Mitt Romney is currently on the tail end of his three-nation overseas trip which was ostensibly designed to convince U.S. voters that he is ready to engage in some heavy-duty political wheeling and dealing if he were to become President of the United States. What Mitt Romney and Co. have actually succeeding in doing is offending millions of people via a series of comments that one writer for the Telegraph has famously described as “utterly devoid of charm and mildly offensive”–and this was just on the first day of his overseas jaunt, this was supposed to be the easy day. While in Israel, Romney continued down the path of making frenemies of the people he was supposed to be charming by suggesting that the reason for Israel success–as contrasted against the poverty of the Palestinian people–was due to “the power of at least culture and a few other things.”
Romney’s comments were promptly rebuked by a Palestinian official. “It is a racist statement and this man doesn’t realize that the Palestinian economy cannot reach its potential because there is an Israeli occupation. It seems to me this man lacks information, knowledge, vision and understanding of this region and its people. He also lacks knowledge about the Israelis themselves. I have not heard any Israeli official speak about cultural superiority,” said Saeb Erekat, an aide to Palestinian President Mahmoud Abbas. Romney’s aide then responded in characteristic fashion by saying that Romney’s comments had been “grossly mischaracterized.”
When asked to respond to Romney’s comments for an article in Bloomberg Businessweek, MIT economist and co-author of the book Why Nations Fail, Daron Acemoglu had this to say: “Israel is so much richer than other countries in the area because it was founded by people with high human capital bringing in technology from Europe, and has been integrated into the world economy, continuing the process of technology transfer throughout the last several decades. The reason why this better technology and better human capital has not benefited Palestinians next door clearly has to do with institutions and with Israel’s policies (blockades but more importantly its understandable unwillingness to invest in the West Bank and Gaza). So it’s much more institutions, human capital and technology with clear historical roots rather than some sort of Palestinian or Arabic culture holding these places back.”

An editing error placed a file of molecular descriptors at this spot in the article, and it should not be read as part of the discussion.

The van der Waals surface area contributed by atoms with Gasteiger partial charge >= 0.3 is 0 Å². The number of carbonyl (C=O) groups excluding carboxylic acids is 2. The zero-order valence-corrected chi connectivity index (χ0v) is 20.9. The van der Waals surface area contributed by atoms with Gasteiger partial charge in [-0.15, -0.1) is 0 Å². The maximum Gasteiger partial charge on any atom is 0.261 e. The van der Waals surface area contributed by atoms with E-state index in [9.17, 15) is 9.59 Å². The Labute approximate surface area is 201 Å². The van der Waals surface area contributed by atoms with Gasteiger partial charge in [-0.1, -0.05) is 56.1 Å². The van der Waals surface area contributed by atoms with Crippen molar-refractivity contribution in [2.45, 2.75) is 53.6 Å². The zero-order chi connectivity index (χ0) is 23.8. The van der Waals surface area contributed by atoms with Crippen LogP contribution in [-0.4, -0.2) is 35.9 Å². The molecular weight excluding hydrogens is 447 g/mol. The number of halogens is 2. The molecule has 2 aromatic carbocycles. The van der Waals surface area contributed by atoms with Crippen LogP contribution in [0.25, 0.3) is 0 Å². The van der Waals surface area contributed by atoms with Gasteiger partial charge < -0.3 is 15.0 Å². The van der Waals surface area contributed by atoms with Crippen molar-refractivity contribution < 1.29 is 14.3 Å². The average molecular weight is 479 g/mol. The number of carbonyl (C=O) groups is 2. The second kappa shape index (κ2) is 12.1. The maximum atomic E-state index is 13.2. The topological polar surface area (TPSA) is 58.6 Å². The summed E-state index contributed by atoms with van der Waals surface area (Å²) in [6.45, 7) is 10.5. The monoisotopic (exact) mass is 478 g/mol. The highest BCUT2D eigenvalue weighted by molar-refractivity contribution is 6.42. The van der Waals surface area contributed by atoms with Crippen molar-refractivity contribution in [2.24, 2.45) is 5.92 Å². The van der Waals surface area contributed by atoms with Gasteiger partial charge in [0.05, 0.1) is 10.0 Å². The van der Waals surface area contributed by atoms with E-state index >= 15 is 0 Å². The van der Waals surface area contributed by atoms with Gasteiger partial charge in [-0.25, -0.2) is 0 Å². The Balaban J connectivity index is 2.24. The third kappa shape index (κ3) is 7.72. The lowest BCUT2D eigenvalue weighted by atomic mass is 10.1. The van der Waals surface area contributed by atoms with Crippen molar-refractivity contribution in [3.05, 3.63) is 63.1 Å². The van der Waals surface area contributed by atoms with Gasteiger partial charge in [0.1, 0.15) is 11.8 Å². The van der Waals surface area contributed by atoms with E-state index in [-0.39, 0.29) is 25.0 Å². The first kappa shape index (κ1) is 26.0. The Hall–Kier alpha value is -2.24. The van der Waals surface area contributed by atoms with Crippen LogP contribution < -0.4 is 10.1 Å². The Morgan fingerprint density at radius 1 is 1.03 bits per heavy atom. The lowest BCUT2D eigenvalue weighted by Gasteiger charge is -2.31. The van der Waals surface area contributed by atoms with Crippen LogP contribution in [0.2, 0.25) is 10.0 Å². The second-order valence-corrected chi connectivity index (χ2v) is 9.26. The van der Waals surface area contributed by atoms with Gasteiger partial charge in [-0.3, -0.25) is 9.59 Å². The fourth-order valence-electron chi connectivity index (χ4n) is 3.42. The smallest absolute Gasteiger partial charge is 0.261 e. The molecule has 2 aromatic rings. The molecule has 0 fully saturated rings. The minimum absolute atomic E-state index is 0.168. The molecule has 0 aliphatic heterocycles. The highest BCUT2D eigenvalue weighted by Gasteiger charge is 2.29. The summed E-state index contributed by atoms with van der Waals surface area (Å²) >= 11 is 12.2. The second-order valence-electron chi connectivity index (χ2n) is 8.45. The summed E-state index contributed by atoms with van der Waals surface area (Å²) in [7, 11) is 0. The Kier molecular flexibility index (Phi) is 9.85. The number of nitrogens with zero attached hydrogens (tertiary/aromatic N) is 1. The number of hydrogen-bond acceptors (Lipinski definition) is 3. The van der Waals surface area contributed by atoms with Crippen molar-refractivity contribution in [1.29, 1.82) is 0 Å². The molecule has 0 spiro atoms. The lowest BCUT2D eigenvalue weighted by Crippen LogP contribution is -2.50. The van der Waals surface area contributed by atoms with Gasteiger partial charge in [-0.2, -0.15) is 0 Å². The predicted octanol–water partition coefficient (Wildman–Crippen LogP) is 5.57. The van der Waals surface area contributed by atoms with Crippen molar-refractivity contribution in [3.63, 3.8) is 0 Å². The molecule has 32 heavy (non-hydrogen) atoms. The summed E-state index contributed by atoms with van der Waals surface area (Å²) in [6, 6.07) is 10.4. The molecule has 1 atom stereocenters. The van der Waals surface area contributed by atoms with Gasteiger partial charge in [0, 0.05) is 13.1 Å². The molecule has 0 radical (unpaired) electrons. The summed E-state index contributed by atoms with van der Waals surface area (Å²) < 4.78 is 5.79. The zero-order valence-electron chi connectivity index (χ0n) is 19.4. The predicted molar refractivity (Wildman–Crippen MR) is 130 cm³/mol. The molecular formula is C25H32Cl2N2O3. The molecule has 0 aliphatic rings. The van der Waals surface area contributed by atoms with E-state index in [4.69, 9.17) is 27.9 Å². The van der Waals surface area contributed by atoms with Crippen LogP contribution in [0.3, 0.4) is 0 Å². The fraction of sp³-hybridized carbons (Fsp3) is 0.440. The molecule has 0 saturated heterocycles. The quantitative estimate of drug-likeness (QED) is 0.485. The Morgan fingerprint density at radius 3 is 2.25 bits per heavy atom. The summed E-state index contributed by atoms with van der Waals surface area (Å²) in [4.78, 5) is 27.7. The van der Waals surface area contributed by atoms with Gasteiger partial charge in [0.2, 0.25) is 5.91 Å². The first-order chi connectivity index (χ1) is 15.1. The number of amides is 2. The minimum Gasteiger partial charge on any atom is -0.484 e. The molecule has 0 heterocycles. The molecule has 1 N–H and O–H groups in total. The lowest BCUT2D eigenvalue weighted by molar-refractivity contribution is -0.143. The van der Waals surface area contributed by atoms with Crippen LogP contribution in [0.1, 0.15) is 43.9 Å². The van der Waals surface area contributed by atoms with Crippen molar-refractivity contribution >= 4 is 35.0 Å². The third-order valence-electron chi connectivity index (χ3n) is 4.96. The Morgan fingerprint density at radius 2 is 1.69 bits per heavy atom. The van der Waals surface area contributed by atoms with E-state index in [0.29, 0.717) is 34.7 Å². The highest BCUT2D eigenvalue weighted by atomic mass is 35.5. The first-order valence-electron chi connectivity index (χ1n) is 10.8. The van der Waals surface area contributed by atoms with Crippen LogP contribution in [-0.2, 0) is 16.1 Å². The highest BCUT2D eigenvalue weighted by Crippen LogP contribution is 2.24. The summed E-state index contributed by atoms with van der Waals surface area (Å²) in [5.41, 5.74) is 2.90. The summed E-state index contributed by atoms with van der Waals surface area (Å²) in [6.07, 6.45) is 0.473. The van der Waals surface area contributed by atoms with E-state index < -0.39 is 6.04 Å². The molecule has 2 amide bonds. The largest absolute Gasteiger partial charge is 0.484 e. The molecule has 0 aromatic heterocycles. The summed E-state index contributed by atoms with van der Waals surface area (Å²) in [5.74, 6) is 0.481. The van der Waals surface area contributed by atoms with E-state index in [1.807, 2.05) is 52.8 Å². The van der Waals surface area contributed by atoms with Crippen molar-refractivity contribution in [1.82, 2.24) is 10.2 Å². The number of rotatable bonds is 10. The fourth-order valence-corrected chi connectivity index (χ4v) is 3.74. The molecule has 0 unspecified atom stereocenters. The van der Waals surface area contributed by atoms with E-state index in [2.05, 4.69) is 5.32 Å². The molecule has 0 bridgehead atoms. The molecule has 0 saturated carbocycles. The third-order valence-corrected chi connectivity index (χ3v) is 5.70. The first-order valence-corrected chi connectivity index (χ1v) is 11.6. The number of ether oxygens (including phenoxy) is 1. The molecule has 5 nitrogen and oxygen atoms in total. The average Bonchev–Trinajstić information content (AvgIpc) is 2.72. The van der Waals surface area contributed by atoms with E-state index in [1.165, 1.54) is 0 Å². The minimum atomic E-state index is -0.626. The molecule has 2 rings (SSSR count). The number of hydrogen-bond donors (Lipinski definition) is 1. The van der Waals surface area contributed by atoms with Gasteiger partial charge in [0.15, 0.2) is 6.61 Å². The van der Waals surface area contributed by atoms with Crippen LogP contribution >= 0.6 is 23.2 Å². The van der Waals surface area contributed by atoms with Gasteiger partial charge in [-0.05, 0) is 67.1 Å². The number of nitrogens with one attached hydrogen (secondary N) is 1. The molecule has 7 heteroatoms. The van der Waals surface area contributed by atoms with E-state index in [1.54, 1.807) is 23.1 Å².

The parallels between the Israeli/Palestinian situation and the United States/African-American situation become obvious if one looks close enough. The Israeli’s have had far more resources, both in the social capital of their people and the assistance received from the United States, than the Palestinians have had access to; just as the more numerous white American citizens have been the beneficiaries of more financial assistance and accumulated social capital than black Americans. Over time, these resources become cumulative and the effect is that one group ends of being greatly advantaged in a head-to-head match up with the other group.
This is not to say that there are not elements of African-American culture, elements which many black people accept and propagate, that need to be changed. This is to say that culture and subsequent success do not materialize out of thin air; history has happened, money has changed hands, and the situation that Israeli’s and the Palestinians now find themselves in is a result of decades of geopolitical maneuvers. In short: the history of the Palestinian/Israeli situation is complex. And Mitt Romney’s pat answer that the culture of the Israeli’s is somehow superior does not do the situation justice as an adequate explanation for the current state of comparison between Israel and Palestine.
Was Mitt Romney being racist when he alluded to a supposedly superior Israeli culture? I don’t know. But it does appear that Mitt was at the least uninformed and insensitive–two qualities that the Politician-In-Chief of America probably shouldn’t have.